B.C. teachers’ strike: possible cost to taxpayers
WATCH (above): Finance Minister Mike de Jong vows the provincial budget surplus will not go toward ending the BC teachers’ dispute. Kylie Stanton reports.
B.C. Finance Minister Mike de Jong revealed today the province is on track for a balanced budget and an increased surplus of $266 million but also said, the extra revenue will not be directed towards settling the teachers’ dispute.
Using some concrete examples to help put it into perspective for taxpayers, de Jong released some numbers on what it would take to cover the $300 million gap in order to meet the BC Teachers’ Federation’s demands.
“To simply accede to the demands to the union leadership, would, if we were funding it from a particular source, would see the average property tax increase by $200 a year or the gas tax increased by 5 cents a litre,” de Jong said.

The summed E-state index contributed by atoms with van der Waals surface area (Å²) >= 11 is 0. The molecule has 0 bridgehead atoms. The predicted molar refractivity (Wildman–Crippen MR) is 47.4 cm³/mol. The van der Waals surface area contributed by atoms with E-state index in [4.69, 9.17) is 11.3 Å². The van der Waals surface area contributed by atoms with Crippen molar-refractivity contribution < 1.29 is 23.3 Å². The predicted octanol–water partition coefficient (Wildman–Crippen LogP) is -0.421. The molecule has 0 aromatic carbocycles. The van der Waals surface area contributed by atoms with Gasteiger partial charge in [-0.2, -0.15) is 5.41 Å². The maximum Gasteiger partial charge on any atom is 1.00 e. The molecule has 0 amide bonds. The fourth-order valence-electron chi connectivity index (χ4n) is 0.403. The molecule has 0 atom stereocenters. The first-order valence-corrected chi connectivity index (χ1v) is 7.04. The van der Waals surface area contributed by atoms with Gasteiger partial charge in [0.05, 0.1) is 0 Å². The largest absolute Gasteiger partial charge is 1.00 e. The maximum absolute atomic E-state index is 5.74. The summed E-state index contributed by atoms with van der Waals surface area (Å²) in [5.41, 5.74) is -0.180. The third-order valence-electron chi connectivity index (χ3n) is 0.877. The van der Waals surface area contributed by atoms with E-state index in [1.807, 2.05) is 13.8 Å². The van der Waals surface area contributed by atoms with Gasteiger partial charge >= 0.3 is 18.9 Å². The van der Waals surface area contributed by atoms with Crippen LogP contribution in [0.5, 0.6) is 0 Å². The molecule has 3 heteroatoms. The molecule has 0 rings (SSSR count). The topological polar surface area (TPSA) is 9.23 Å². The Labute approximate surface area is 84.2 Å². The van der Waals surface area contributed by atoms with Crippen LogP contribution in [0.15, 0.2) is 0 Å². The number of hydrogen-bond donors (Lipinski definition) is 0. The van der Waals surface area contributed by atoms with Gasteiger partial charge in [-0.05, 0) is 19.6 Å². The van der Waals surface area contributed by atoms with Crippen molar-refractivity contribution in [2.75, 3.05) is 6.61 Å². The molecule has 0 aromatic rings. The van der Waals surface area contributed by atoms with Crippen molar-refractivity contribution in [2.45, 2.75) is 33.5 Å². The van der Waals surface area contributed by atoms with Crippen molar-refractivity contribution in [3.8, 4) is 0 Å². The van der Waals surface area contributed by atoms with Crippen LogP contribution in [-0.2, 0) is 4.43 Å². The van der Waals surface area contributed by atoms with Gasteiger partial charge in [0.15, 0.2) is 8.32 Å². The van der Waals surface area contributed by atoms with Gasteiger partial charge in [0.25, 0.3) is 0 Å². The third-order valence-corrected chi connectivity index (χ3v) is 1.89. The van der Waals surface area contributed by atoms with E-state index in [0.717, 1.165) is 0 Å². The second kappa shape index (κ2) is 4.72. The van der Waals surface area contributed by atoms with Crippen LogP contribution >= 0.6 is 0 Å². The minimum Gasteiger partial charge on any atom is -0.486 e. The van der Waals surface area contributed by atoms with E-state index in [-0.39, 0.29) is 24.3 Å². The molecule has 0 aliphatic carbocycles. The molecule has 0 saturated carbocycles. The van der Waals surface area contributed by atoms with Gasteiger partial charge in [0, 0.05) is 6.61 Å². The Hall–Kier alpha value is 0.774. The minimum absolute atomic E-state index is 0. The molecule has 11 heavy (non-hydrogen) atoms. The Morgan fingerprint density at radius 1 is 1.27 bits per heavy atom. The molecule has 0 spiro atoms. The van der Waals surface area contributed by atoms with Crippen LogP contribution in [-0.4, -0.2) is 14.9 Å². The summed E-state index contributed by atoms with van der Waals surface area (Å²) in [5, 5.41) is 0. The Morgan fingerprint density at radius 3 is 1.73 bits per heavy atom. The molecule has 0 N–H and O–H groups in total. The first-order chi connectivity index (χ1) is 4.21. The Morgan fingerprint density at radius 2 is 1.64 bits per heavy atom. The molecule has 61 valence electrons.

“They suddenly begin to appreciate the magnitude of this in terms of what the average British Columbian can understand and that’s only in respect to the demands of the teachers’ union. The effect that would have on other negotiations and past negotiations, you could multiply that by two or three, and you begin to see that what’s at stake here are billions of dollars.”
The finance minister also included raising sales tax to 7.5 per cent or a $200 increase to school property tax as options on how the BCTF $300 million binding arbitration could be funded.
Tomorrow B.C. teachers will vote to end the strike if the government agrees to binding arbitration and also drops clause E80. The results of the vote are expected to be released between 8 p.m. and 9 p.m. Wednesday night.
WATCH (below): The finance minister might have scared taxpayers with his suggestion about what it would cost to make up the B.C. teachers contract gap. Keith Baldrey weighs in.